I learned early in life that my body is too much. Too dark. Too tall for the room. Too opinionated. Too loud. Too domineering. Too uncovered. Each time, I stubbornly confronted the norm— who gets to define what is too much, and what indeed, is the measuring scale?
Of the many identities I have metamorphosed into in life, my fat, dark, and disproportionate body remains at the center of my experience. From childhood in India to adulthood in Europe and the United States, it shaped first impressions, friends at work, the ability to attend a dance class, and even find a lover. The shape shifting and mind-bending body standards of the world chiseled me to fit an infinite amount of molds. There was no mold that I quite fit in.
I grew up in India for the majority of my teenage years, where the conditioning starts young. Women in my country are commodities-in-training, to become ripe and be made the perfect wives by age 24. Bollywood music like Chittiyan Kalaiyan glorified women with light-skinned wrists (yes, wrists). This is a world where skin-lightening creams are laboriously re-applied to the faces of unfortunate dark-skinned girls. Bring an umbrella to the beach, and it’s best if you remain under it. Darkness is a curse you mustn’t wish upon yourself.
If you’re a chubby kid, your mothers, aunties, and uncles will pray it’s baby fat. (Just know that you aren’t alone if you keep your baby fat into your teens). People will give you advice at every family gathering. Even your taxi driver is a nutritionist, a secret weight- watcher. “You should try skipping dinner, drink hot lemon water, 20 sun salutations a day, to pray the fat away!” Pretty dresses aren’t made to fit you, so you must ensure the right amount of crash dieting to wear a dress that makes you pretty.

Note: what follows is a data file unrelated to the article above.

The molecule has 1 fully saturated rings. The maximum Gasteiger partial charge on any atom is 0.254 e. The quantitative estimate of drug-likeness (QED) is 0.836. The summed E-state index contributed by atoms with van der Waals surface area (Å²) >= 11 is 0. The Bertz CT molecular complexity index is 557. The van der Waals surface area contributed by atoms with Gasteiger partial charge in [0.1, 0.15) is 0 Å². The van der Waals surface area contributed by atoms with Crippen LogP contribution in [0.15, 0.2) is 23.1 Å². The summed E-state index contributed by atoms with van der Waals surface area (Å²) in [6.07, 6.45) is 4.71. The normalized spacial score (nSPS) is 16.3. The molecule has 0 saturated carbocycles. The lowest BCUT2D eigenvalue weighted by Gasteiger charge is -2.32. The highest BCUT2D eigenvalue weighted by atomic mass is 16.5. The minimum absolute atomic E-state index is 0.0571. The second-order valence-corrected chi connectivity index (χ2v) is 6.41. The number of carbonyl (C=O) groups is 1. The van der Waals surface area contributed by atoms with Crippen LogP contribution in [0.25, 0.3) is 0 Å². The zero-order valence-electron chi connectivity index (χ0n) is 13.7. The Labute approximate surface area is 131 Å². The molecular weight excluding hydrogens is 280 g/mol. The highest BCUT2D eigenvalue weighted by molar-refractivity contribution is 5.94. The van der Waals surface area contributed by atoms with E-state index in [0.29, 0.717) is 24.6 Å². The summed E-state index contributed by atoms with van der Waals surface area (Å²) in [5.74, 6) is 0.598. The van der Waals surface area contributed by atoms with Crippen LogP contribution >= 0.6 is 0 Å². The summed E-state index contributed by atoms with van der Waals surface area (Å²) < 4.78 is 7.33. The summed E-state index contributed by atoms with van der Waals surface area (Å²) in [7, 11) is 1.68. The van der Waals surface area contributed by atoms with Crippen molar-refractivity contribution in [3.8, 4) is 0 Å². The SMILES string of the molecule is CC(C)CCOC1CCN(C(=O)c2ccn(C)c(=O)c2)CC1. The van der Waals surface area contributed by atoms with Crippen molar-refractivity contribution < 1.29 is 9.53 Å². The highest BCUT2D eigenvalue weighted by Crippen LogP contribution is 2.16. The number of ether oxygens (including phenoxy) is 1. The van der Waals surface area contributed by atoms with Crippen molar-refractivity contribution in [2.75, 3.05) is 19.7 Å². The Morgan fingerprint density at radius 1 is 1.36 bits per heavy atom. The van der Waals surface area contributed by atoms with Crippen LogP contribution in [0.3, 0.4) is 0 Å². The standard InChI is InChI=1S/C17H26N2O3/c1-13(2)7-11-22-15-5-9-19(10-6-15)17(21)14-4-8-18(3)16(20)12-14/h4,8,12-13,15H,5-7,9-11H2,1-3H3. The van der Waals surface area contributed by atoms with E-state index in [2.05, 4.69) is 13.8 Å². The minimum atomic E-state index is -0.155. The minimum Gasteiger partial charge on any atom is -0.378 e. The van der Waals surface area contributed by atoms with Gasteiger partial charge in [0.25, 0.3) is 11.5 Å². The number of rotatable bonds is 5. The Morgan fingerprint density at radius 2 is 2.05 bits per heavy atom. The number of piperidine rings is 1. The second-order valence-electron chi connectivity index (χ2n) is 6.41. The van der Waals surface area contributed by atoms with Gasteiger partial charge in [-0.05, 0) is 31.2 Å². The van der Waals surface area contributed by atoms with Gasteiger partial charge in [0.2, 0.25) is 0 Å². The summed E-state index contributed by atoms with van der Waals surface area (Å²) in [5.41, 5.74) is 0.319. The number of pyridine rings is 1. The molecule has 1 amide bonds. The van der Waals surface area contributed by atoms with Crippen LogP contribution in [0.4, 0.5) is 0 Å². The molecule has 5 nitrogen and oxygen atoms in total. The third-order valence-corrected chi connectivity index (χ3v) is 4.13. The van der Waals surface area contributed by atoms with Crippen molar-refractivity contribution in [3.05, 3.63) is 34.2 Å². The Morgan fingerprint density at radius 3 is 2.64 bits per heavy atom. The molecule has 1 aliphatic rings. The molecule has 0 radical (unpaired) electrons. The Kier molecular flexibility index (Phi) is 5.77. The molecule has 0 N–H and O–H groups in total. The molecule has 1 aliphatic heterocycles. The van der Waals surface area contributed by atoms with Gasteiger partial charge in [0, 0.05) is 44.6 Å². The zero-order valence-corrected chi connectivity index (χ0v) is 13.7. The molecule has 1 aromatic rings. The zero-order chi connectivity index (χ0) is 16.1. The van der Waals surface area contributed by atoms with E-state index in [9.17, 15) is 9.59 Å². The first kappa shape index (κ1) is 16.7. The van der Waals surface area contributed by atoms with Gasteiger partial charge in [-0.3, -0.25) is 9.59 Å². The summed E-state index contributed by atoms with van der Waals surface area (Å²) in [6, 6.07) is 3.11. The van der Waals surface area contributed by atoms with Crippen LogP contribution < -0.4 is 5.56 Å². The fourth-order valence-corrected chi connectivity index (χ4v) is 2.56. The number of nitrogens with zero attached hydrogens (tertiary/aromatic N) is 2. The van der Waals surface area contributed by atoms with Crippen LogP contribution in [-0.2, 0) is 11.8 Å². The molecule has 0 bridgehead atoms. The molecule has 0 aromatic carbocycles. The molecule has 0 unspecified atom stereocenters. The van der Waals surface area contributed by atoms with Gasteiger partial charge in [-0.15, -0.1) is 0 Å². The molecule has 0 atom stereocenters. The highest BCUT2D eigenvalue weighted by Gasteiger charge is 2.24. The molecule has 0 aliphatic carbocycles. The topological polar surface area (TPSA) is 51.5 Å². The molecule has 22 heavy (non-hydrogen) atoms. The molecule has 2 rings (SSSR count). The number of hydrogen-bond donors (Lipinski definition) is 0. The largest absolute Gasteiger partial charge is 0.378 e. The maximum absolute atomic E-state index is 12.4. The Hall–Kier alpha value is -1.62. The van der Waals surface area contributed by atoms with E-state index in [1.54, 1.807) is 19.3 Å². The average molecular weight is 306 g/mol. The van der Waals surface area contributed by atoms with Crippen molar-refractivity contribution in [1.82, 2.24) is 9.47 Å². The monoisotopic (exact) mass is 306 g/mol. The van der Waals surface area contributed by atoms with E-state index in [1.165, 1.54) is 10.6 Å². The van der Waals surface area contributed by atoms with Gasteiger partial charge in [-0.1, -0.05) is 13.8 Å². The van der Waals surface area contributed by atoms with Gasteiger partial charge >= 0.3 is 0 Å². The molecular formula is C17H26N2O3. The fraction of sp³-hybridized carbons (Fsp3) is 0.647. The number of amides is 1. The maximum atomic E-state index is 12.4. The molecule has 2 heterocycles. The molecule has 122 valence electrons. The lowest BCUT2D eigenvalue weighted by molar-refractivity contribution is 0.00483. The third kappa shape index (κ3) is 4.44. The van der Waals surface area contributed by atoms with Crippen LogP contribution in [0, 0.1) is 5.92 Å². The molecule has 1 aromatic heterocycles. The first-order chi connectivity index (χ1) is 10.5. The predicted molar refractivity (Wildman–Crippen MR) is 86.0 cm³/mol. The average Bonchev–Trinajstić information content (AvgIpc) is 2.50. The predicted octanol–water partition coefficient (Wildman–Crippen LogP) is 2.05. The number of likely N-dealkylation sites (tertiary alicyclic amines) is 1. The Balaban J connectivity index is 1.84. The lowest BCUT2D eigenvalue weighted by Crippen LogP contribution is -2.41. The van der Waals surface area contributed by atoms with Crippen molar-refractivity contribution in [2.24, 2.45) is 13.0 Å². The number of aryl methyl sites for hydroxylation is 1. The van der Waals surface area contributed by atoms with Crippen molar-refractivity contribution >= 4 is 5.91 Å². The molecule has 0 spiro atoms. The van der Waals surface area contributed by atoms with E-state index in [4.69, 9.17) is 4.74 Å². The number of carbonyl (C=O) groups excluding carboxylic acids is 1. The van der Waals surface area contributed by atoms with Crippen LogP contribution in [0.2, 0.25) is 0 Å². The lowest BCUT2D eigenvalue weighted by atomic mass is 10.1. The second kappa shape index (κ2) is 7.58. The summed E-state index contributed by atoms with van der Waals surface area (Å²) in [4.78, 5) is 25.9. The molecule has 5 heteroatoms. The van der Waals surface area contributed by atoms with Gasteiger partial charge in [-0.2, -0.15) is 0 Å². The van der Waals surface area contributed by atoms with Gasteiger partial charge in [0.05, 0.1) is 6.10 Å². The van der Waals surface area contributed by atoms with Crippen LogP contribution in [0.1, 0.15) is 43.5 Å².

Swimming competitively at age eleven, I got a beautiful summer tan, stretch marks from puberty, and a gold medal for the freestyle swim category. That same summer I got rough turmeric scrubs and a traditional “beauty remedy” (read: skin-lightening remedy) from my mother; she was mortified that her daughter’s skin did not match the lighter tone of her parents’. Being fat with stretch marks on your shoulders at 11 years old meant not being “the right look” for sports, the lead for a play or the dance troupe. It was normal to never see anyone like me in a Bollywood film, let alone on a stage.
Lessons learned: pretty = not fat/dark and not fat/dark makes life easy.
Be pretty, even if it meant praying you “get” an eating disorder. As an adolescent, I read about Anorexia nervosa on the internet, and it sounded like a pretty sweet deal to me. I already had a long way to go; shaving a little off wouldn’t hurt me, would it? Eating under 1200 calories a day and boys became the focus at 15 years of age. It didn’t matter that half my hair fell out, at least I had a boyfriend! Being pretty comes at a cost with a naturally fat body. At least I wasn’t too undesirable: for my parents, boyfriend, future husband, society… I was becoming just beautiful enough.
When you aren’t born “beautiful,” you must learn to over-perform for society. I had already mastered the art of only ordering salads in front of boyfriends; now I must ensure I am “jolly”.
The part: Easy breezy, funny, fashionable (for a fat girl) and always ready to party. Basically, become the president and CEO of the fat people committee.